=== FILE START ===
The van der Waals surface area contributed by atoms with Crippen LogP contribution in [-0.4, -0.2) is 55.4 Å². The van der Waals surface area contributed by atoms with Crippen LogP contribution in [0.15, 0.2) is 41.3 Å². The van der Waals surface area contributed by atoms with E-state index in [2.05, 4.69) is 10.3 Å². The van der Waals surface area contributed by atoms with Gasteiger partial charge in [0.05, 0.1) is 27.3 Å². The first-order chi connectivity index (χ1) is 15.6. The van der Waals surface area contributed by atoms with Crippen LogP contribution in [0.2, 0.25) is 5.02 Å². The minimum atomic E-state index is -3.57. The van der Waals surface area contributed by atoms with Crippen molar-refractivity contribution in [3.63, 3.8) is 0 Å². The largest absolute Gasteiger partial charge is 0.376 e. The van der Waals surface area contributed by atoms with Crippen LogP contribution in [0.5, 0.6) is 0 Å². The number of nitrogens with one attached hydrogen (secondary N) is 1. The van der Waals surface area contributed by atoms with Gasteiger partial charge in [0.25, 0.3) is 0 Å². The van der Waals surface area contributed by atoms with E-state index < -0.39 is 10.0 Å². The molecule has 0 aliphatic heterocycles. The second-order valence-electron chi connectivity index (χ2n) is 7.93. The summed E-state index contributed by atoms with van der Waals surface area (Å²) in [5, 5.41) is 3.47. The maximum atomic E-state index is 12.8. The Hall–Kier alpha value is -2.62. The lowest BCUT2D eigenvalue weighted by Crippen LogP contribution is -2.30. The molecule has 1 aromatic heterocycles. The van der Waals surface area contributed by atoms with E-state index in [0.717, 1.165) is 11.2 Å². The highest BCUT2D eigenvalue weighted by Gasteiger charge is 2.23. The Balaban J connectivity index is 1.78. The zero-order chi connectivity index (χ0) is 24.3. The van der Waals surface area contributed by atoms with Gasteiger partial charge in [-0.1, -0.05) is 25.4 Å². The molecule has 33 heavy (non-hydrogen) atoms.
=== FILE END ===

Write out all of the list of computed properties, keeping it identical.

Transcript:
The van der Waals surface area contributed by atoms with Crippen LogP contribution in [-0.4, -0.2) is 55.4 Å². The van der Waals surface area contributed by atoms with Crippen LogP contribution in [0.15, 0.2) is 41.3 Å². The van der Waals surface area contributed by atoms with E-state index in [2.05, 4.69) is 10.3 Å². The van der Waals surface area contributed by atoms with Gasteiger partial charge in [0.05, 0.1) is 27.3 Å². The first-order chi connectivity index (χ1) is 15.6. The van der Waals surface area contributed by atoms with Crippen LogP contribution in [0.2, 0.25) is 5.02 Å². The minimum atomic E-state index is -3.57. The van der Waals surface area contributed by atoms with Crippen molar-refractivity contribution in [3.63, 3.8) is 0 Å². The largest absolute Gasteiger partial charge is 0.376 e. The van der Waals surface area contributed by atoms with Crippen LogP contribution in [0.5, 0.6) is 0 Å². The number of nitrogens with one attached hydrogen (secondary N) is 1. The van der Waals surface area contributed by atoms with Gasteiger partial charge in [0.25, 0.3) is 0 Å². The van der Waals surface area contributed by atoms with E-state index < -0.39 is 10.0 Å². The molecule has 0 aliphatic heterocycles. The second-order valence-electron chi connectivity index (χ2n) is 7.93. The summed E-state index contributed by atoms with van der Waals surface area (Å²) in [5, 5.41) is 3.47. The maximum atomic E-state index is 12.8. The Hall–Kier alpha value is -2.62. The lowest BCUT2D eigenvalue weighted by Crippen LogP contribution is -2.30. The molecule has 1 aromatic heterocycles. The van der Waals surface area contributed by atoms with E-state index in [0.717, 1.165) is 11.2 Å². The highest BCUT2D eigenvalue weighted by Gasteiger charge is 2.23. The Balaban J connectivity index is 1.78. The zero-order chi connectivity index (χ0) is 24.3. The van der Waals surface area contributed by atoms with Gasteiger partial charge in [-0.1, -0.05) is 25.4 Å². The molecule has 33 heavy (non-hydrogen) atoms.